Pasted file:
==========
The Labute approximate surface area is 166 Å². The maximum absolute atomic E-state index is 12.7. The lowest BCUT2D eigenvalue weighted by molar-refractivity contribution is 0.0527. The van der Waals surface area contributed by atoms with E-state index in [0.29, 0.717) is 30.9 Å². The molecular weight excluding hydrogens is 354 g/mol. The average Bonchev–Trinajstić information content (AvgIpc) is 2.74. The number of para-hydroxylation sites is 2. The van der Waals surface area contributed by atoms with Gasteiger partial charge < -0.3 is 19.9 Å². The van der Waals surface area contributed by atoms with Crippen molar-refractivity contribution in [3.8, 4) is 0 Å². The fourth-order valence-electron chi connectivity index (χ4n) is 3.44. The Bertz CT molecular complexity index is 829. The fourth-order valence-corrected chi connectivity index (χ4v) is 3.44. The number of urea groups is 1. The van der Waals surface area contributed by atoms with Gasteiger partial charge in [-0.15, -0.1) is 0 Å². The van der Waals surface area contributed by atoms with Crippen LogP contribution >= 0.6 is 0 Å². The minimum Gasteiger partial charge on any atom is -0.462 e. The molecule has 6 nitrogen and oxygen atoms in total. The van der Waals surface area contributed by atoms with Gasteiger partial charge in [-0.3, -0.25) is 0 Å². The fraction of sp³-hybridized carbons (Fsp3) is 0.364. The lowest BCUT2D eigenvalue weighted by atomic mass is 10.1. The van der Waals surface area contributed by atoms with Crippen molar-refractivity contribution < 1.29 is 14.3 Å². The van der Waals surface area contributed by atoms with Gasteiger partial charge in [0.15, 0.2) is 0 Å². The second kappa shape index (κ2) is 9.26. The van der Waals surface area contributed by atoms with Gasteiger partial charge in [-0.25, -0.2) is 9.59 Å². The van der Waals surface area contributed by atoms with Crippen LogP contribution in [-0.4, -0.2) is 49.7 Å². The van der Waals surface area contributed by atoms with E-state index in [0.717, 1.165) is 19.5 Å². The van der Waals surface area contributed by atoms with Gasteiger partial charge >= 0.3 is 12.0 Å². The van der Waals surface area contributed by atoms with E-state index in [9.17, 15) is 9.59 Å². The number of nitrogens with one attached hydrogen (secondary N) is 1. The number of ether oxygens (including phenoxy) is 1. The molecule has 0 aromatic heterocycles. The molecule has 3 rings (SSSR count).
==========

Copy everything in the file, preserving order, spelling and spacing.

The Labute approximate surface area is 166 Å². The maximum absolute atomic E-state index is 12.7. The lowest BCUT2D eigenvalue weighted by molar-refractivity contribution is 0.0527. The van der Waals surface area contributed by atoms with E-state index in [0.29, 0.717) is 30.9 Å². The molecular weight excluding hydrogens is 354 g/mol. The average Bonchev–Trinajstić information content (AvgIpc) is 2.74. The number of para-hydroxylation sites is 2. The van der Waals surface area contributed by atoms with Gasteiger partial charge < -0.3 is 19.9 Å². The van der Waals surface area contributed by atoms with Crippen molar-refractivity contribution in [3.8, 4) is 0 Å². The fourth-order valence-electron chi connectivity index (χ4n) is 3.44. The Bertz CT molecular complexity index is 829. The fourth-order valence-corrected chi connectivity index (χ4v) is 3.44. The number of urea groups is 1. The van der Waals surface area contributed by atoms with Gasteiger partial charge in [-0.15, -0.1) is 0 Å². The van der Waals surface area contributed by atoms with Crippen LogP contribution >= 0.6 is 0 Å². The minimum Gasteiger partial charge on any atom is -0.462 e. The molecule has 6 nitrogen and oxygen atoms in total. The van der Waals surface area contributed by atoms with Gasteiger partial charge in [-0.3, -0.25) is 0 Å². The fraction of sp³-hybridized carbons (Fsp3) is 0.364. The lowest BCUT2D eigenvalue weighted by atomic mass is 10.1. The van der Waals surface area contributed by atoms with Crippen molar-refractivity contribution < 1.29 is 14.3 Å². The van der Waals surface area contributed by atoms with Gasteiger partial charge in [0.15, 0.2) is 0 Å². The second kappa shape index (κ2) is 9.26. The van der Waals surface area contributed by atoms with Gasteiger partial charge in [-0.25, -0.2) is 9.59 Å². The van der Waals surface area contributed by atoms with Crippen LogP contribution in [-0.4, -0.2) is 49.7 Å². The van der Waals surface area contributed by atoms with E-state index in [0.717, 1.165) is 19.5 Å². The van der Waals surface area contributed by atoms with Gasteiger partial charge >= 0.3 is 12.0 Å². The van der Waals surface area contributed by atoms with E-state index in [9.17, 15) is 9.59 Å². The number of nitrogens with one attached hydrogen (secondary N) is 1. The number of ether oxygens (including phenoxy) is 1. The molecule has 0 aromatic heterocycles. The molecule has 3 rings (SSSR count).